In any case, we’re meant to empathize with Drew because he’s on what appears to be a final mission, at the end of his journey, as each body lasts him less time than the last, on a quest to make amends with Julia (Lora Burke), the only woman he ever loved, a girlfriend he was forced to abandon at the worst possible moment, when he had to swap bodies. Every new body he takes over, every move he makes is about making things right with her, but as he tries to get close to her with every new form, things get more and more dire and Drew get sloppier, leaving a trail of bodies and mistakes in his wake destined to catch up with him.

Lifechanger works because it’s more than its cool concept. It works because Justin McConnell has something to say through this character. He has a journey on which to take us, through him, a full-fledged story to tell. One that works outside of the parameters of a shapeshifting serial killer. The kind of thing that could work as a character study, as a story about regrets and fleeting love. This is a story as much about a not about a shapeshifter as it is about a flawed man willing to do anything for love, a man with at least a semblance of dimension to him; whereas other movies might make Drew the villain.

Drew has been shapeshifting and therefore murdering for a long time, unencumbered, seemingly, by the law, and relatively comfortable in every new body he comes across. Throughout the film we see him as several young women, a cop, a dentist, and much more, and he explains certain tips and tricks that allow him to stay in a body longer, such as cocaine and painkillers. Basically, the point is that Drew is an addict, be it to substances or his pattern of shapeshifting and murder. It has a kind of noir tinge to it, aided by Oberst Jr.’s grim, self-loathing narration.

What McConnell accomplishes is especially impressive considering a vast array of actors who have to play not only the characters that Drew murders, but eventually, Drew himself. Over the course of the film Drew is a cop, a dentist, several young women and much more, and the actors, despite being mostly unknowns (many of which have but a few credits on their IMDb), do a pretty good job of making you believe that they’re as much Drew as they are their original character. Barring any restrictions of whatever pool of actors McConnell would have had access to with his budget, this honestly feels like a deliberate choice. Drew is supposed to be good at what he does, with decades upon decades of experience as a shapeshifter and murderer. We’re supposed to believe that he can pass as a receptionist at a dentist’s office as much as we’re supposed to believe him as the dentist himself. Some of these actors do better than others, and getting over that hump might be the tallest task that McConnell asks of the viewer, but they mostly do a fine job under the circumstances.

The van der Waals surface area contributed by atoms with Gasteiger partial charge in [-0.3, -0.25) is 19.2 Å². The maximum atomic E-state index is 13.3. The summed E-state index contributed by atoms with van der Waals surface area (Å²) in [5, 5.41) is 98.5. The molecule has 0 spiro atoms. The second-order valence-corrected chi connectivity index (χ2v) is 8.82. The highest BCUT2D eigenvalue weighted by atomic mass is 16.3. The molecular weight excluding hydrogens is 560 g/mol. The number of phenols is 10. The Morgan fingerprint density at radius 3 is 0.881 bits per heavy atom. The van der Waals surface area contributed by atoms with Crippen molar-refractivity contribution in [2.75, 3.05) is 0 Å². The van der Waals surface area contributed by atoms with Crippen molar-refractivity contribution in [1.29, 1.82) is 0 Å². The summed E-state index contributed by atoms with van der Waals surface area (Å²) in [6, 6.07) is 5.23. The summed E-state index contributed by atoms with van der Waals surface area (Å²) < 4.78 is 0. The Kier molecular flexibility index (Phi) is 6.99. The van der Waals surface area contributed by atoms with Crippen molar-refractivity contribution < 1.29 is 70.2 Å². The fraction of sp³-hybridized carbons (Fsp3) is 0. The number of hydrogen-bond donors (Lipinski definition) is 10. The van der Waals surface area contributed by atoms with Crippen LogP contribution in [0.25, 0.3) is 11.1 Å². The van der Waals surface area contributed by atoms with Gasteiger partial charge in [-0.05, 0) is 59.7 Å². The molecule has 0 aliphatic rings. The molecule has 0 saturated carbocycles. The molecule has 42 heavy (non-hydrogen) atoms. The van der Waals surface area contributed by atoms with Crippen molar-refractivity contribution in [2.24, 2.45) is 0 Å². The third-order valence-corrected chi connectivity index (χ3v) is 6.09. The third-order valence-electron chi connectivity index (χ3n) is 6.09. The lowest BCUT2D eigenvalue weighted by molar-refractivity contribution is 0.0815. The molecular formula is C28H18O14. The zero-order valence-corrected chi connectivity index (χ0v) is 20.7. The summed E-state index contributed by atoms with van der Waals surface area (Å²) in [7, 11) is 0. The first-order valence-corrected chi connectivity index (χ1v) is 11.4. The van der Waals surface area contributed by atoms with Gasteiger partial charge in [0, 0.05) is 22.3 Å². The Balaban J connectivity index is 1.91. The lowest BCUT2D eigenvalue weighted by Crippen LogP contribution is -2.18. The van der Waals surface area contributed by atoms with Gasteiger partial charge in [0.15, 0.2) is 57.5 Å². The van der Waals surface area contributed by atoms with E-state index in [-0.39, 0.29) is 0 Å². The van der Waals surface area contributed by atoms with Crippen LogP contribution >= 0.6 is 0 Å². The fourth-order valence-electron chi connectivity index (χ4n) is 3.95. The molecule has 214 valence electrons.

I’d be curious to know what a movie like Lifechanger would look like with a huge budget, but in many ways that would defeat the purpose. The elevator pitch is that this is a movie about a shapeshifting serial killer, but in reality, it’s a little deeper than that. It’s a movie about the lengths that a flawed person would go to in order to feel the fleeting warmth of love, and how dangerous such a person can be in moments of pure selfishness. It’s about the characters, and that’s something that the filmmaker takes more seriously than you would expect from such such a film, all while being keenly aware of the limitations around him. This is probably the smartest way to make a microbudget indie movie. Lifechanger accomplishes a lot with the short amount of rope that it’s handed, and therefore it gets 7 lifeless carcasses out of 10.

‘Under The Silver Lake’ Review [Fantasia Film Festival 2018]

The word “homage” can often illicit negative reactions when it’s used to describe a movie or a filmmaker. Even masters of the style, such as Quentin Tarantino and Martin Scorsese, can often be accused of slipping over into something less celebratory when they employ it in their work. Yet I can think of no more appropriate word to describe David Robert Mitchell’s third feature film, Under The Silver Lake (screened last week at the 2018 Fantasia Film Festival). At the risk of sounding pretentious, it even feels like an homage to an homage, as it is a movie blending different genres and even different eras of  filmmaking, and chalk-full of references to as well as actual footage of existing work. Maybe it’s just as tacky to call Mitchell’s film a love lever, but that’s honestly what it feels like he’s going for, and, for the most part, it’s a style that mostly works.